Love cooking and being outdoors close to nature? Here’s a space that combines the best of both worlds and is ideal for your lifestyle.
Have you missed entertaining and spending quality time with your friends and family because you’re so busy cooking in the kitchen? Then what you need is an outdoor kitchen setup, so that you can join them without having to leave the activity you love the most.
Here’s a great example of an outdoor kitchen project that won’t break your bank.
Would you like your own outdoor kitchen?
- Steel Studs
- 4×8 Sheet of Luan
- 4×8 Sheets of Melamine
- Synthetic Stucco
- Bags of Countertop Mix – plus liquid colour
- Spot Filler and Sealer
- Concrete Wax
- Galvanized Primer
- Mesh Tape
- DryVit – wall finish especially made to withstand temperature changes
- #3 Rod Mesh – for reinforcement
- Tempered Glass Pieces
- Lighting – such as a lamp for some night cooking
- Outdoor Paint
- Stainless Doors – easily found online
- Table Saw
- Drill Set
- Screw Drivers
- Angle Grinder
- Electric Mixer
The first step in creating these was to create the frames with steel studs. You really need all of your components on-site to begin this framework, as grill dimensions and door openings must be exact to have a good fit and finish. All screw penetrations and cut edges of studs were spots primed with galvanized primer to deter rust and corrosion.
Hardipanel was selected as the substrate of the finished surface. This cuts easily and mounts with screws. Joints are taped with mesh tape and finished with thin-set. I also did the bottom to help with rigidity and also to keep critters out of the finished units.
I used a product called DryVit as the finished surface. This is applied by troweling or spraying with a hopper – just like drywall texture. I sprayed this product. DryVit looks like traditional stucco but has some elastic qualities that allow it to expand and contract with temperature changes without cracking.
Strips of luan were cut from a 4’x8′ sheet and these were used to create the countertop template. This works pretty slickly, as you can make a perfect template without really measuring anything. These are glued together during the process. This makes easy work of odd-shaped counter shapes. You can get the proper overhang and perfectly placed cutouts.
Melamine was used for the countertop forming. 4’x8′ sheets are readily available. This counter was poured upside down. The melamine is a super smooth surface that produces a very smooth concrete surface. I built some very robust sawhorses to hold the main counter at a comfortable working level. Strips of melamine were cut for the edges and screwed down to the form base. One important thing here is that you need to fill the screw heads with wax or caulking before you pour. Otherwise, the screw heads will be filled with concrete and will not be very much fun to remove when it comes time to break down the forming.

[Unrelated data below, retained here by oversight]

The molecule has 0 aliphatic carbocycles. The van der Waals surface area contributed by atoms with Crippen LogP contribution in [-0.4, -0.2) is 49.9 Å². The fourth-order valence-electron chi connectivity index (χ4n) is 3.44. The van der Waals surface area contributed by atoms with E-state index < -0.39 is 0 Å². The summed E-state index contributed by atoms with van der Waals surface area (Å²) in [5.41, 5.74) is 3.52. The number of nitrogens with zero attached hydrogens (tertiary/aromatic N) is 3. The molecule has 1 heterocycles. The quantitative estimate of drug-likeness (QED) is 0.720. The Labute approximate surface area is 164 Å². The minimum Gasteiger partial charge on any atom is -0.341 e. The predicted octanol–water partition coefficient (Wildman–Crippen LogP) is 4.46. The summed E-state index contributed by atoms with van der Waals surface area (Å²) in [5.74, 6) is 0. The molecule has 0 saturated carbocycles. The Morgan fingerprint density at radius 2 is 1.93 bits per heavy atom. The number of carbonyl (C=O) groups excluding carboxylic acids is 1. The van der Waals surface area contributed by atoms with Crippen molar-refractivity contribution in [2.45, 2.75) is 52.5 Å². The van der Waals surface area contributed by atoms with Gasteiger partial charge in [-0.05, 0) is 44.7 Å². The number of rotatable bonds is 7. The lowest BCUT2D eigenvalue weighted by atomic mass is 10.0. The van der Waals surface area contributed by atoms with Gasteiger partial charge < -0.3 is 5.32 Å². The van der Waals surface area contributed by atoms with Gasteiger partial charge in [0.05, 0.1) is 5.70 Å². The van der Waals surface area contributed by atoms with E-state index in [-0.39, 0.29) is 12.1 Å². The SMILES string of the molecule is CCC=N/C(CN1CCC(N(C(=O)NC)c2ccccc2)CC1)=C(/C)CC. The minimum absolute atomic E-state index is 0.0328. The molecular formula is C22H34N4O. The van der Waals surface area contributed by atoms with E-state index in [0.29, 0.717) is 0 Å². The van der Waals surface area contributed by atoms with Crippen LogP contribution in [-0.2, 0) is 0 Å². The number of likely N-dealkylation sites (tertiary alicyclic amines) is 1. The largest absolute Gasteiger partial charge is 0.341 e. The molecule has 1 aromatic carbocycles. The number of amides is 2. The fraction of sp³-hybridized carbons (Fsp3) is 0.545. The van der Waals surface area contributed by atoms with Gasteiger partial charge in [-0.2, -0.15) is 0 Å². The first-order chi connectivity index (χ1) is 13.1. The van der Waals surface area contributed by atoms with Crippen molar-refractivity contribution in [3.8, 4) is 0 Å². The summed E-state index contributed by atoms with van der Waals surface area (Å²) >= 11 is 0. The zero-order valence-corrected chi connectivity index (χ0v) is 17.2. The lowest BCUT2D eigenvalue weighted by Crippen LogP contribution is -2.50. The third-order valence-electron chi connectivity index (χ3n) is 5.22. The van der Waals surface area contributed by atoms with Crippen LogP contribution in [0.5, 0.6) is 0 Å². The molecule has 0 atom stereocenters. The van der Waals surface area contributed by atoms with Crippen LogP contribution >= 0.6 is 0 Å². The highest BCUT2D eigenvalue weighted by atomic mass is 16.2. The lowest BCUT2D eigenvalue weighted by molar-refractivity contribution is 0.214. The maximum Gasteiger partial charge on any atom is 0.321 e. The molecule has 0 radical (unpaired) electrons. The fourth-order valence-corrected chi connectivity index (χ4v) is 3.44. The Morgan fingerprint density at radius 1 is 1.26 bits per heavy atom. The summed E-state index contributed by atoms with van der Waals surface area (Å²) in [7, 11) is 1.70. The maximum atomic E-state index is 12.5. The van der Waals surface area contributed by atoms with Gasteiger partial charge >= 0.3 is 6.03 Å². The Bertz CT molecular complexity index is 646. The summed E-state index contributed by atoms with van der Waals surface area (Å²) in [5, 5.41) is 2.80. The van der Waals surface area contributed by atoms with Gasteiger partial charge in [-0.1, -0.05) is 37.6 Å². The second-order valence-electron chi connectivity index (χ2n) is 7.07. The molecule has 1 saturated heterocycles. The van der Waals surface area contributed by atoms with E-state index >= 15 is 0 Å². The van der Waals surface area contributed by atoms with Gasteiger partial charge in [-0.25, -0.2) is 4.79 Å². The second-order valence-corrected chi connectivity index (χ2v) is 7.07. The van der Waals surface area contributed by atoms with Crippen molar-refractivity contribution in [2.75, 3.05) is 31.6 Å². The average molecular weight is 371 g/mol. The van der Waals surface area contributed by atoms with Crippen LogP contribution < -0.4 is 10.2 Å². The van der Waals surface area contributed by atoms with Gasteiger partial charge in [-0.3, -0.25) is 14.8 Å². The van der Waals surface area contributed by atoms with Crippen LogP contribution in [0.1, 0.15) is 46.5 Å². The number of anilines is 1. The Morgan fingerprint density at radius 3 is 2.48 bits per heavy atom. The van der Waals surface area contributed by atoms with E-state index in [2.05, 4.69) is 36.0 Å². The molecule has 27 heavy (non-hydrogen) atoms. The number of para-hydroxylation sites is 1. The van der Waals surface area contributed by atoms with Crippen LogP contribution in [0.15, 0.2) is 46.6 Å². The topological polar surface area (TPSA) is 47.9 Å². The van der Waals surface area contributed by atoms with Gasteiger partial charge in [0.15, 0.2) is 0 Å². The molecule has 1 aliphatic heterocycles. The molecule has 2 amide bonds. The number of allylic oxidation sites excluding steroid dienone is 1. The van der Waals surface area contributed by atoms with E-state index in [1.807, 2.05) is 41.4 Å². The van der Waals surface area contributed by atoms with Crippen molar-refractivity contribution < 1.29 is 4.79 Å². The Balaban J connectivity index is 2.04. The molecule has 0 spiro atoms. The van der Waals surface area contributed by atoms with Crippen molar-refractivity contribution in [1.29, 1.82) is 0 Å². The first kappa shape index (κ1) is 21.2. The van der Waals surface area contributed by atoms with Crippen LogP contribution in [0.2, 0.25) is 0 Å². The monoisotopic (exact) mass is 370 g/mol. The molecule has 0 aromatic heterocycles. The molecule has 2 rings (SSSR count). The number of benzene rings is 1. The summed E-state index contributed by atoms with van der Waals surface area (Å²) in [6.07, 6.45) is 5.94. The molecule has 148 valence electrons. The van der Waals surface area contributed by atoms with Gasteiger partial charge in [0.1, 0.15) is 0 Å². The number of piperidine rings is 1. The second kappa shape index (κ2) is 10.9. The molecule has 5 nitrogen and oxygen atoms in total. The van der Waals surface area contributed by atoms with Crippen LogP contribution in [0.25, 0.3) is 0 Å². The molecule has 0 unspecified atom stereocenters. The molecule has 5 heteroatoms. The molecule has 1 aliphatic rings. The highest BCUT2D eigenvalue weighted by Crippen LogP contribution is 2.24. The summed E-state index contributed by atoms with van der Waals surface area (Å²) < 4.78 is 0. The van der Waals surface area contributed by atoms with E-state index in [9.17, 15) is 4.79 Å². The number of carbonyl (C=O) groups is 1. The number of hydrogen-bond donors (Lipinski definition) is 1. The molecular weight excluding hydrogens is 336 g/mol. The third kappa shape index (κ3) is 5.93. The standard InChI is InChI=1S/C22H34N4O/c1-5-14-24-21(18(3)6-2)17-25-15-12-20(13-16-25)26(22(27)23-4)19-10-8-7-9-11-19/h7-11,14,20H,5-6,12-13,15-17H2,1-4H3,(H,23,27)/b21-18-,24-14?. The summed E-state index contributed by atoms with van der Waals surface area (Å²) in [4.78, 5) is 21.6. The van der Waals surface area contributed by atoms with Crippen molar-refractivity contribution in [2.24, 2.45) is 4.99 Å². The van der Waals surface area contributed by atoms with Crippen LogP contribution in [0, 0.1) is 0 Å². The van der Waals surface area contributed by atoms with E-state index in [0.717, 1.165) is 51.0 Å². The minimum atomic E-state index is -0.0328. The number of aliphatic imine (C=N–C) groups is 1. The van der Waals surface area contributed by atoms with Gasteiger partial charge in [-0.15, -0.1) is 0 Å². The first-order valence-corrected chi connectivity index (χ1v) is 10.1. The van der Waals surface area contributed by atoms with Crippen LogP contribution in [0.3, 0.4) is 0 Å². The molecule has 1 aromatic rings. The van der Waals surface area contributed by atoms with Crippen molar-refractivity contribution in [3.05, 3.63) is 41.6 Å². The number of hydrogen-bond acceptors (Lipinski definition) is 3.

After the initial forming is anchored into place, I assembled the reinforcing rod mesh. I used #3 rod.
If there are any holes or seams, they can be filled with wax and scraped level.
The seam where the form edges meet the large flat area of the form can be filled with a bead of silicone caulking, running a finger down the seam to create a nice radius on the counter edge. If you need any holes, it is best to put them in now. I put in a couple of holes for lights that I wanted to mount. I used a piece of dowel, drilled a hole in the center of the dowel for a screw, and screwed them onto the bottom form. I also coated them with a little silicone so that they could be punched out easily. Putting these in now instead of drilling the countertop later eliminates the chance of drilling into some of the re-rod later.
I used tempered glass pieces as an interesting inlay. These are red and clear. They were sprinkled over the form and will be exposed during the grinding/polishing process.
Not many pictures were taken during the pour. I was pretty busy :). I used Quikrete countertop mix along with liquid color. Charcoal / Black was the color of the tint. I used a large electric mixer from a neighbor, and we mixed 3 bags at a time. It was quite a process but it went very well. After allowing for a 7-day cure, the side forms were removed and the counter was flipped to begin grinding.
I used an angle grinder that has a water port that shoots water into the center of the grinding pad. This keeps the area flushed. I started with a rough grinding wheel for rapid material removal to expose the aggregate and progressed up to 3000 grit with diamond pads.
The finished product looks like glass. I found Cheng products late in the project and used Cheng spot filler, sealer, and concrete wax. Their stuff is top-notch, and I will be using their products in my next home adventure.
This stuff is heavy, make no mistake about that. And of course, I had to do the largest piece in one pour. I gathered up about 6 of the strongest guys in my neighborhood, and we carried the counters out to the bases, which I had previously moved onto the deck. The doors were purchased online, these are pretty easy to find.
Silicone was used as the adhesive, and after the counters were put in place, I installed the remaining components. The grill and side burner are Calflame units.
The mushroom lights are low voltage, and we wanted red so I had to disassemble them and paint them. Rustoleum is great outdoor paint.
We have enjoyed this very much, and use it almost daily – even in the winter as we are in Michigan. Concrete was pretty much our only option for survival in our climate, with the freeze that cycles. With proper care, these will last for many years.
Of course, you can always choose the finish that would fit your taste and your home. You can rearrange the countertop layout that would work best for you as you do your cooking. So how would you design your own outdoor kitchen?
Thanks to glennmaggard for this great project.